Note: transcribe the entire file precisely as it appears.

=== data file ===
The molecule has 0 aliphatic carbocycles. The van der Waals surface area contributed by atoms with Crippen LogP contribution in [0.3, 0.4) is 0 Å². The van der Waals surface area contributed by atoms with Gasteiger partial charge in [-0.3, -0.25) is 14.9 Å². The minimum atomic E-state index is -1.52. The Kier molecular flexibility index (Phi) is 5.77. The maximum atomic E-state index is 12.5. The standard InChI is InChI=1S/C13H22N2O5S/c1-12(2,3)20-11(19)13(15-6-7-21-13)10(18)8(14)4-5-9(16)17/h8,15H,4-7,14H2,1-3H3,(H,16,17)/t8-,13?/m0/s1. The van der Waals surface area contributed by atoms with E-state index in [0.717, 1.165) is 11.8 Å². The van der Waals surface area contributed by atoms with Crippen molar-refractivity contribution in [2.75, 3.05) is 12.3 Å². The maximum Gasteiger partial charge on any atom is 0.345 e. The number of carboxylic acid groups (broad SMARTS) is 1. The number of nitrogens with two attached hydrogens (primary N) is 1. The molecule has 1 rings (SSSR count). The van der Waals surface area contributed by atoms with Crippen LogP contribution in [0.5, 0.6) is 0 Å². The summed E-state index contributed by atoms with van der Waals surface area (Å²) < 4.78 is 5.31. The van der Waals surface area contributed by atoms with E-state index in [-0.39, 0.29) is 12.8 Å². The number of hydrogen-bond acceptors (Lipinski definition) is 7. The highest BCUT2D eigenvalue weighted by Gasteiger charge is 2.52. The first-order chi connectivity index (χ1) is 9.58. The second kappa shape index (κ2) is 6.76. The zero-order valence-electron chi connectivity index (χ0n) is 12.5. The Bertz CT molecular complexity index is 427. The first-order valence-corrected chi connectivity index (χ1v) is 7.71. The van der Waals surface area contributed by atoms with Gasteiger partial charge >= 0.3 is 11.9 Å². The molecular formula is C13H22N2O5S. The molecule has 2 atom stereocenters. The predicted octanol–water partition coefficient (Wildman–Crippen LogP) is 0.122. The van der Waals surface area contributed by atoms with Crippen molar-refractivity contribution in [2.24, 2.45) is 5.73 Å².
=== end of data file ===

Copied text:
The molecule has 0 aliphatic carbocycles. The van der Waals surface area contributed by atoms with Crippen LogP contribution in [0.3, 0.4) is 0 Å². The van der Waals surface area contributed by atoms with Gasteiger partial charge in [-0.3, -0.25) is 14.9 Å². The minimum atomic E-state index is -1.52. The Kier molecular flexibility index (Phi) is 5.77. The maximum atomic E-state index is 12.5. The standard InChI is InChI=1S/C13H22N2O5S/c1-12(2,3)20-11(19)13(15-6-7-21-13)10(18)8(14)4-5-9(16)17/h8,15H,4-7,14H2,1-3H3,(H,16,17)/t8-,13?/m0/s1. The van der Waals surface area contributed by atoms with E-state index in [0.717, 1.165) is 11.8 Å². The van der Waals surface area contributed by atoms with Crippen molar-refractivity contribution in [2.75, 3.05) is 12.3 Å². The maximum Gasteiger partial charge on any atom is 0.345 e. The number of carboxylic acid groups (broad SMARTS) is 1. The number of nitrogens with two attached hydrogens (primary N) is 1. The molecule has 1 rings (SSSR count). The van der Waals surface area contributed by atoms with Crippen LogP contribution in [0.5, 0.6) is 0 Å². The summed E-state index contributed by atoms with van der Waals surface area (Å²) < 4.78 is 5.31. The van der Waals surface area contributed by atoms with E-state index in [-0.39, 0.29) is 12.8 Å². The number of hydrogen-bond acceptors (Lipinski definition) is 7. The highest BCUT2D eigenvalue weighted by Gasteiger charge is 2.52. The first-order chi connectivity index (χ1) is 9.58. The second kappa shape index (κ2) is 6.76. The zero-order valence-electron chi connectivity index (χ0n) is 12.5. The Bertz CT molecular complexity index is 427. The first-order valence-corrected chi connectivity index (χ1v) is 7.71. The van der Waals surface area contributed by atoms with Gasteiger partial charge >= 0.3 is 11.9 Å². The molecular formula is C13H22N2O5S. The molecule has 2 atom stereocenters. The predicted octanol–water partition coefficient (Wildman–Crippen LogP) is 0.122. The van der Waals surface area contributed by atoms with Crippen molar-refractivity contribution in [2.24, 2.45) is 5.73 Å².